There has been a great deal of talk lately about the need to reform mandatory minimum sentences, particularly for low-level, non-violent drug offenders. Among the most significant potential reforms that are now on the table is the Smarter Sentencing Act.
Attorney General Eric Holder recently voiced his support of the SSA, and in so doing recognized that we are not able to “simple arrest and incarcerate our way to a safer nation.”
A lot of our clients have had questions about the SSA, and so I thought it would be helpful to post this quick synopsis of what the bill does and does not do.
The first important point is that the SSA, at this point, is just a bill. It is not a law — yet. It must be passed by the Senate and the House and then be signed into law by the President.
As the SSA is currently written, if passed, it would accomplish the following reforms:
- Expand the applicability of the “safety valve” in 18 USC 3553 to encompass more federal criminal defendants. This would essentially mean that more low-level drug offenders in federal court would not be subject to harsh mandatory minimum sentences;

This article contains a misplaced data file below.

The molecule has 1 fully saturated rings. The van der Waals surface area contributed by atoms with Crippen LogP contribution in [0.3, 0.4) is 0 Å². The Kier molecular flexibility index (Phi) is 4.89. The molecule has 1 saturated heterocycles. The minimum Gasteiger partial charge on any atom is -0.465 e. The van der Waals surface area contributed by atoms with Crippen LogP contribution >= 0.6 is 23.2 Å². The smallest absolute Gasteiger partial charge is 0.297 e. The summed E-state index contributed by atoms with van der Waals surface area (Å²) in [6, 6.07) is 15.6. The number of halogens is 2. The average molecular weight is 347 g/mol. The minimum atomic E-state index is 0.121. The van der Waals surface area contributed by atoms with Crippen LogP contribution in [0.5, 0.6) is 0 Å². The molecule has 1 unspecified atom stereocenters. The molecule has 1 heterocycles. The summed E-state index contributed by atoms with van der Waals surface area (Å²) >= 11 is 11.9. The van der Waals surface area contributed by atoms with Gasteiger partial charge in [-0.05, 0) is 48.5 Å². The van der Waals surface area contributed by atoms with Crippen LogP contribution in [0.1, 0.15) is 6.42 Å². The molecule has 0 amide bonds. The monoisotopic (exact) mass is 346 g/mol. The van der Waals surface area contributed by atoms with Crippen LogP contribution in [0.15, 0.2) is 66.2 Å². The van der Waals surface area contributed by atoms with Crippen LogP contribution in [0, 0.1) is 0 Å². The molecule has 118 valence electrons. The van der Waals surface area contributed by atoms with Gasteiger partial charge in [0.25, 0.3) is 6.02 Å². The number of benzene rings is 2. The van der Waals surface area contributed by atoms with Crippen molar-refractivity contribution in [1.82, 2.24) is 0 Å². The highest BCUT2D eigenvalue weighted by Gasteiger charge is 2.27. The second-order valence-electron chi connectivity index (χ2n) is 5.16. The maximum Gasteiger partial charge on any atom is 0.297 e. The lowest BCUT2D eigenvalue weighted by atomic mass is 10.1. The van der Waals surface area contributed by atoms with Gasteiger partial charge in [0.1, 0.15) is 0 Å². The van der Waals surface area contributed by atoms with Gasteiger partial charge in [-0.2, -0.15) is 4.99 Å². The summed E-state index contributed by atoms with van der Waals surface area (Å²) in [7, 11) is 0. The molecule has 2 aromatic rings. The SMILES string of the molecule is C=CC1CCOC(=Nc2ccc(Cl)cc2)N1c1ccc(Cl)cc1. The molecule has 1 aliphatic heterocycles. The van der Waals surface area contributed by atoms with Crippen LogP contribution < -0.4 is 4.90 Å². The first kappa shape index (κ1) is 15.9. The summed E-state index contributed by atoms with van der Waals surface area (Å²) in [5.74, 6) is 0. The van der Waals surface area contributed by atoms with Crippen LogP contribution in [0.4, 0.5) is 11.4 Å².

- Make the Fair Sentencing Act (which reduced the penalties relating to crack cocaine) expressly retroactive, meaning that federal defendants who were sentenced under the pre-Fair Sentencing Act law could petition their sentencing court to have their sentences reduced;
- Reduce by half the mandatory minimum sentence of most drug offenders.
The SSA also adds mandatory minimum sentences for some sexual and terrorism-related offenses (likely as a compromise to try to get the SSA passed). At this point it is not clear whether the reforms that reduce the mandatory minimum sentences would be retroactive. Nevertheless, the fact that the SSA even stands a chance of passing is something of a small miracle given that the general political climate on crime control has been that each politician wants to punish criminals a little more than the last person who spoke (regardless of whether it is economically feasible or fair).